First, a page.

As a final suggestion, we could have the Text object
> initialize the fontfamily attribute to a sans-serif font
> list, e.g. the one given above, since that seems to be a
> popular font family for many users.
I think all of the suggestions are good ones. I wasn't aware of the
CSS standards, but GTK (which provided the matplotlib font model) is
very close to it, including the use of xxlarge, etc.
> Please let me know what you think about this suggestion and
> if you have any changes to the design.
I think font handling should be factored out of the Text class into a
class Text(dpi, bbox, font, etc...):
AFAIK, noone is directly instantiating Text instances in their code so
I don't think we'll have many API complaints. Then the respective
font finders (ttf and afm) can use the font instance in combination
with the CSS algorithm to find the fonts.
This won't be too hard on the backends since most of them are already
using the font finders to get the ttf or afm filenames, so most of
these changes will be insulated except for changing the arguments of a
few functional calls. The major overhaul will be in matplotlib.text
and in the classes that instantiate text (Axis, Axes, Figure). I like
the idea of using relative sizes in all these classes.
For user API compatibility, the critical thing is to preserve the
getters and setters of Text, since the following is legal code
t = title('hi mom', fontname='Courier', fontsize=12)
which calls text.set_fontname and text.fontsize under the hood.
But the setters and getters can just forward the call to the new font
instance as necessary.
GTKAgg, Agg, TkAgg, GD, Paint: no problems here as they all use
PS: As far as the finder algorithm is concerned, it would be nice if
it was sufficiently generic that backend_ps could use it too. If
you define an API that the algorithm needs vis-a-vis font
properties, we modify the AFM and FT2Font classes to provide
GTK: I think with minor changes we can make GTK play nicely with any
ttf font on the system. I have to do a little more research.
If not, the GTK font setup is so close to the CSS one that I can
do the mapping pretty easily.
WX: There is a standard set of WX fonts. I'm not sure how to map the
generic ideas you put forth to the concrete fonts wx knows about,
other than extending the fontnames dictionary to handle as many
of the typical font names as possible and/or having users set the
wx fontnames in matplotlibrc.
It would also help to provide some helper functions which map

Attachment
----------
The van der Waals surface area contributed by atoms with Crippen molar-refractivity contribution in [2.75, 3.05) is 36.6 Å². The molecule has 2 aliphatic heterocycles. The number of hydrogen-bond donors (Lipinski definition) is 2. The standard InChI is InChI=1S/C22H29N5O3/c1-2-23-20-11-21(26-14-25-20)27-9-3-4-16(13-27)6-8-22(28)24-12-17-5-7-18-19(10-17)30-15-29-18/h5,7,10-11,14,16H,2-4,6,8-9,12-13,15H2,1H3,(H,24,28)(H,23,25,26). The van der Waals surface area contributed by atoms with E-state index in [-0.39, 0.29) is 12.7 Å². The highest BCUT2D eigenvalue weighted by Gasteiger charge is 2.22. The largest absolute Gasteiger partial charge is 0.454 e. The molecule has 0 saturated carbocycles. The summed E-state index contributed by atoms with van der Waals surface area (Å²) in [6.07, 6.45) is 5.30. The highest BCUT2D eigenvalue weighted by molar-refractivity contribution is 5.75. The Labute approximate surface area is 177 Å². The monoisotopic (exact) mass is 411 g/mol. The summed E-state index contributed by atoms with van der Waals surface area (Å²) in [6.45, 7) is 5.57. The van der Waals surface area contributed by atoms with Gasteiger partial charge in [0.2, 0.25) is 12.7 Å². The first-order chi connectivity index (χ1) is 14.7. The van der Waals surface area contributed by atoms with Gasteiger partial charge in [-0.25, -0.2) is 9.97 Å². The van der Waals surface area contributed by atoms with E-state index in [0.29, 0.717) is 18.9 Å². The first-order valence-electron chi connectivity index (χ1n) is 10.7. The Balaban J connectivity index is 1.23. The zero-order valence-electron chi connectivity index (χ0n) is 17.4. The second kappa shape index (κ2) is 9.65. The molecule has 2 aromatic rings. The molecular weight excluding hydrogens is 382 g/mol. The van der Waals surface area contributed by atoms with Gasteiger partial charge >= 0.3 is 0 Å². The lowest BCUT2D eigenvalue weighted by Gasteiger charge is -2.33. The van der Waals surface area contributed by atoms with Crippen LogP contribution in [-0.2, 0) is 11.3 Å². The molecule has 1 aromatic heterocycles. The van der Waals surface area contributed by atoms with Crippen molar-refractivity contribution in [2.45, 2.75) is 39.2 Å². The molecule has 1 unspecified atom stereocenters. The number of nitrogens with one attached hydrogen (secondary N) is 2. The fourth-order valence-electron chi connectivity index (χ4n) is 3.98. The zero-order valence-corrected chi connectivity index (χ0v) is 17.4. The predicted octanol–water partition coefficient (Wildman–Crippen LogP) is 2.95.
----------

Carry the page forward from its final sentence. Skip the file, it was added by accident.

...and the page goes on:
numeric font weights to one of normal|bold|heavy|etc and the
string font sizes to points (eg 'medium'->12pt) for the backends
that don't know about these newfangled options.
That way in backend_wx we could do
s = font.get_weight_as_string()
weight = self.fontweights[s] # this dict already exists in WX and GTK
size = font.get_size_in_points()
In addition, Jeremy has indicated an interest in implementing
WXAgg backend, which would get the new font handling for free.
Division of labor: if you want to make the required changes to
text.Text, ttf_font_finder and (optionally) matplotlibrc I'm all for
it. Once you have a prototype, I can help with all the text
instantiators if you like, or you can do this too. Whichever way, I
can definitely help with the backend ports once the above issues are
I've already been planning to refactor the backend text API, that
would have required a font instance anyway. For all the other
attributes (lines, rectangles, etc), the backends don't know about the
matplotlib objects. eg, we say draw_line(x1,y1, x2,y2), not
draw_line(lineObject). But I am currently passing a text instance in
I realized this was a problem when I wanted to fix newline handling
across backends. The best way to do this is for the Text class to
split strings on newlines, do the layout in the front end, and then
call draw_text(x,y,s,font) for all the newline split strings in the
original string. Likewise, most of the text layout stuff like
alignment that is currently done in the backend should be moved to the
Text class. So I'll work on these changes in parallel.